Banning Ex-Employees May Violate Federal Law

In a recent decision, the National Labor Relations Board (NLRB) ruled that a Nevada hotel & casino violated federal law by banning a former employee from its nightclub.  The employee, who was employed by the hotel for less than one month as a beverage supervisor, resigned in 2012. In June 2013, she teamed up with another hotel employee and filed a wage and hour class action lawsuit against the hotel.

About a year later, the hotel denied the former employee access to an event at its nightclub. The ban was contrary to the hotel’s long-standing practice of allowing former employees to patronize its nightclub and social events. The hotel followed up with a letter to the former employee’s attorney stating that she was being banned “in light of the on-going litigation.”

The NLRB found that the hotel’s actions violated federal law in that they were retaliatory and could lead other employees to believe that they might be subject to reprisals for participating in a work-related lawsuit or other protected activity.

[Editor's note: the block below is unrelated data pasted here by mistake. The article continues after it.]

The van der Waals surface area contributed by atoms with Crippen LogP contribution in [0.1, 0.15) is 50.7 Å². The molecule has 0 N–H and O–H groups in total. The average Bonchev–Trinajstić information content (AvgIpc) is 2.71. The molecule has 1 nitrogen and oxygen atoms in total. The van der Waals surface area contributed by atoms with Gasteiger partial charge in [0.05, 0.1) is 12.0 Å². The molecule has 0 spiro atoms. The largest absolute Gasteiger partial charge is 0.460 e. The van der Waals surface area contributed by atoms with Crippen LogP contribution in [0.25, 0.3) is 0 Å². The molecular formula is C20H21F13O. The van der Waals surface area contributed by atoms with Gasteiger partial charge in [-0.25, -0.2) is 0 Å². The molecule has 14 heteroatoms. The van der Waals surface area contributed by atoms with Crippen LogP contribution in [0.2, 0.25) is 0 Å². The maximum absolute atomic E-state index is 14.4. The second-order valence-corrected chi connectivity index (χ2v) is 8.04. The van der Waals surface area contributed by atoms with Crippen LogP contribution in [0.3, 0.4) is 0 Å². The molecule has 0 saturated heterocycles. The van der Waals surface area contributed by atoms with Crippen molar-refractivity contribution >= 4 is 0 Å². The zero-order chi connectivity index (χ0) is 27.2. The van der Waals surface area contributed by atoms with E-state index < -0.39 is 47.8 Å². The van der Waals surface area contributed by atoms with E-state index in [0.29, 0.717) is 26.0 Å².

Hospitality establishments may be tempted to ban disgruntled former employees from accessing their property. The employee may have left on bad terms, and there is always a fear that the disgruntled employee could “poison the well” and instigate other employees to sue. But if the establishment regularly allows former employees to patronize its facilities (as most do), they cannot ban certain employees simply because they have sued or threatened to sue. Of course, if the former employee is engaging in unlawful misconduct or disrupting operations while on property, the establishment can apply uniformly-enforced rules for safety and the continuity of operations, which may include a temporary or permanent ban of the former employee.

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